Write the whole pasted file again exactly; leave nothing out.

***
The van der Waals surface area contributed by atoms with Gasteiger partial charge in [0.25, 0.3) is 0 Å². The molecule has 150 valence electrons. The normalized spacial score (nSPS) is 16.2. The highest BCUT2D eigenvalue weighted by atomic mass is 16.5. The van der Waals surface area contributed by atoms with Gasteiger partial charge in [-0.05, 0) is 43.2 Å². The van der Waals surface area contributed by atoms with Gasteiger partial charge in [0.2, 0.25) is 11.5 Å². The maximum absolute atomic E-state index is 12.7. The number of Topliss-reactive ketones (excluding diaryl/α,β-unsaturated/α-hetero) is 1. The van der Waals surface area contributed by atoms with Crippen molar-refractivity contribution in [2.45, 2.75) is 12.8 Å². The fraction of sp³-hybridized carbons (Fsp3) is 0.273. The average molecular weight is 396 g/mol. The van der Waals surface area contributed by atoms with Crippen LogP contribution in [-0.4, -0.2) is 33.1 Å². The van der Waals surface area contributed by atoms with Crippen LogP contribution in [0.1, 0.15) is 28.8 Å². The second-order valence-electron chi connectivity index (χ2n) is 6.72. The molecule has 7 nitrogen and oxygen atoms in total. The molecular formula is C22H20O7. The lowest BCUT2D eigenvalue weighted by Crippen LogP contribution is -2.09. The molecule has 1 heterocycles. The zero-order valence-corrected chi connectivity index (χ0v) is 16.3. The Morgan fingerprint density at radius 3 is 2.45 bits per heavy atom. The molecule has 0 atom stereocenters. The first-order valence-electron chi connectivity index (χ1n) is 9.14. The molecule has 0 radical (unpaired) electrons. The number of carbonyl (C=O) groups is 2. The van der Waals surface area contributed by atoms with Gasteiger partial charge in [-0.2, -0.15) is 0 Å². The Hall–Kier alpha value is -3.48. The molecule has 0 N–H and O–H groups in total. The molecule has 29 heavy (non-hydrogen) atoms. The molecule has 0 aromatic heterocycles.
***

The van der Waals surface area contributed by atoms with Gasteiger partial charge in [0.25, 0.3) is 0 Å². The molecule has 150 valence electrons. The normalized spacial score (nSPS) is 16.2. The highest BCUT2D eigenvalue weighted by atomic mass is 16.5. The van der Waals surface area contributed by atoms with Gasteiger partial charge in [-0.05, 0) is 43.2 Å². The van der Waals surface area contributed by atoms with Gasteiger partial charge in [0.2, 0.25) is 11.5 Å². The maximum absolute atomic E-state index is 12.7. The number of Topliss-reactive ketones (excluding diaryl/α,β-unsaturated/α-hetero) is 1. The van der Waals surface area contributed by atoms with Crippen molar-refractivity contribution in [2.45, 2.75) is 12.8 Å². The fraction of sp³-hybridized carbons (Fsp3) is 0.273. The average molecular weight is 396 g/mol. The van der Waals surface area contributed by atoms with Crippen LogP contribution in [-0.4, -0.2) is 33.1 Å². The van der Waals surface area contributed by atoms with Crippen LogP contribution in [0.1, 0.15) is 28.8 Å². The second-order valence-electron chi connectivity index (χ2n) is 6.72. The molecule has 7 nitrogen and oxygen atoms in total. The molecular formula is C22H20O7. The lowest BCUT2D eigenvalue weighted by Crippen LogP contribution is -2.09. The molecule has 1 heterocycles. The zero-order valence-corrected chi connectivity index (χ0v) is 16.3. The Morgan fingerprint density at radius 3 is 2.45 bits per heavy atom. The molecule has 0 atom stereocenters. The first-order valence-electron chi connectivity index (χ1n) is 9.14. The molecule has 0 radical (unpaired) electrons. The number of carbonyl (C=O) groups is 2. The van der Waals surface area contributed by atoms with Gasteiger partial charge in [-0.2, -0.15) is 0 Å². The Hall–Kier alpha value is -3.48. The molecule has 0 N–H and O–H groups in total. The molecule has 29 heavy (non-hydrogen) atoms. The molecule has 0 aromatic heterocycles.